Contrasting Grammatical and Lexical Determiners
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This paper investigates the difference between the production of grammatical determiners and lexical determiners in the production of adjective-noun phrases (NPs) in Danish. Models of sentence processing (Garrett in Psychology of learning and motivation, Academic press, New York, pp 133–177, 1975; Bock in J Mem Lang 26(2):119–137, 1987) suggest that the phonological encoding stage of grammatical items can only be specified once lexical items have been phonologically encoded. In their usage-based linguistic theory of the grammar-lexicon distinction, Boye and Harder (Lang 88(1):1–44, 2012) propose that this later encoding of grammatical elements is motivated by two specific features of grammatical elements. The first feature, dependence, is that grammatical items (morphemes, words, constructions) cannot be produced in isolation, but are always dependent on a lexical host item. This feature entails a more complex processing which might lead to longer reaction times when comparing the production of NPs with a grammatical determiner to a lexical one. Additionally, a more complex processing might lead to a lower accuracy rate for the grammatical condition relative to the lexical one. The second feature, low prominence, is that grammatical items code background information and therefore cannot convey the main point of a linguistic message. Less focus on grammatical elements might lead to a lower accuracy rate for the production of grammatical elements relative to lexical ones. Those predictions were tested in a task comparing the production of Danish grammatical determiners (indefinite articles) with the production of lexical ones (numerals, which are homonymous with the articles except for a stress difference) in similar contexts. Group-based analyses were performed in order to take inter-individual differences into account. The results show that the two features as proposed by Boye and Harder (2012) are only revealed for the fastest speakers group but not the slower ones.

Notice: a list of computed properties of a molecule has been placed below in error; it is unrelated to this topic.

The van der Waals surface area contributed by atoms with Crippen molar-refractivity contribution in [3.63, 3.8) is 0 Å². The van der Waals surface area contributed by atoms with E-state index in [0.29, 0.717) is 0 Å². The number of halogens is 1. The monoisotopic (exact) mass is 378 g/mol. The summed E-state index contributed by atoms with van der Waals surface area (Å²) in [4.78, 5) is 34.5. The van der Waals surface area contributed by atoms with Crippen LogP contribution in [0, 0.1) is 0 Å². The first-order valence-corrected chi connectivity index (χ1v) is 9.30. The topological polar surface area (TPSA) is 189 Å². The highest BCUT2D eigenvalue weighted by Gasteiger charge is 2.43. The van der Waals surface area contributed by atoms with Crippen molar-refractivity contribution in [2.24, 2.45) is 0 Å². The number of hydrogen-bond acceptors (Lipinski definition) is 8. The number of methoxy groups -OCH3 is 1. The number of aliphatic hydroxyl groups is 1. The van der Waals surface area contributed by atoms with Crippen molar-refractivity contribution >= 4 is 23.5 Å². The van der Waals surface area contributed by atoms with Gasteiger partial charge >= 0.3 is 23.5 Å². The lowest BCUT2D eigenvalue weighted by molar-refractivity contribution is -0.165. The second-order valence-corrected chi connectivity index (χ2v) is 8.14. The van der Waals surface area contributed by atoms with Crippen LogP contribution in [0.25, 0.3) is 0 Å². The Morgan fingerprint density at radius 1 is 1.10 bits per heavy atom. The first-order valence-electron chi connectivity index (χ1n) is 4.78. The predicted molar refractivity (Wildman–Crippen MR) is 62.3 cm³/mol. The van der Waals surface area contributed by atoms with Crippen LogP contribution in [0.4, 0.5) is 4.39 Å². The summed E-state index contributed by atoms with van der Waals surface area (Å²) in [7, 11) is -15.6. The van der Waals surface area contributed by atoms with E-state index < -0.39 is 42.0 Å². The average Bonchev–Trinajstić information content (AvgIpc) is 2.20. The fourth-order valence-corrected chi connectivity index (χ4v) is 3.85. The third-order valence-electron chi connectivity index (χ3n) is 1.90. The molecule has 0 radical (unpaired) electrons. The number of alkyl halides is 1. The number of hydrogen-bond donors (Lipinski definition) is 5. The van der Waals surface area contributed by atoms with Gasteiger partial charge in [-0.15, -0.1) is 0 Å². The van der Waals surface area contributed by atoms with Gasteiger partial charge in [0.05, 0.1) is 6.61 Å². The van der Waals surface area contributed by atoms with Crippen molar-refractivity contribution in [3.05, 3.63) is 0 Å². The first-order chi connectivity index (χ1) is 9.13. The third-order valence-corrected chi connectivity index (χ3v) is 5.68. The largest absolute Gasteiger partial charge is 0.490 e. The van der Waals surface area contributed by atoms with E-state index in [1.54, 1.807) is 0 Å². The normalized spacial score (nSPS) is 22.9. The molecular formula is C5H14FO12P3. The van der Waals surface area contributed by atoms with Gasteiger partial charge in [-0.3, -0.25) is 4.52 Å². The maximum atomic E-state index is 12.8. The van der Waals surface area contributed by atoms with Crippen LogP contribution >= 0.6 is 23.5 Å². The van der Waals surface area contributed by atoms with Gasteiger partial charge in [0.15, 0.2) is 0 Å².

KeywordsSpeech production Grammar Lexicon Inter-individual differences
This study was supported by the University of Copenhagen Excellence Programme for Interdisciplinary Research (Project title: “PROGRAM”—Information PROminence and GRAMmar in mind and brain).
Compliance with Ethical Standards
Conflict of interest
The authors declare that they have no conflict of interest.
This work complies with Ethical Standards from Copenhagen University.
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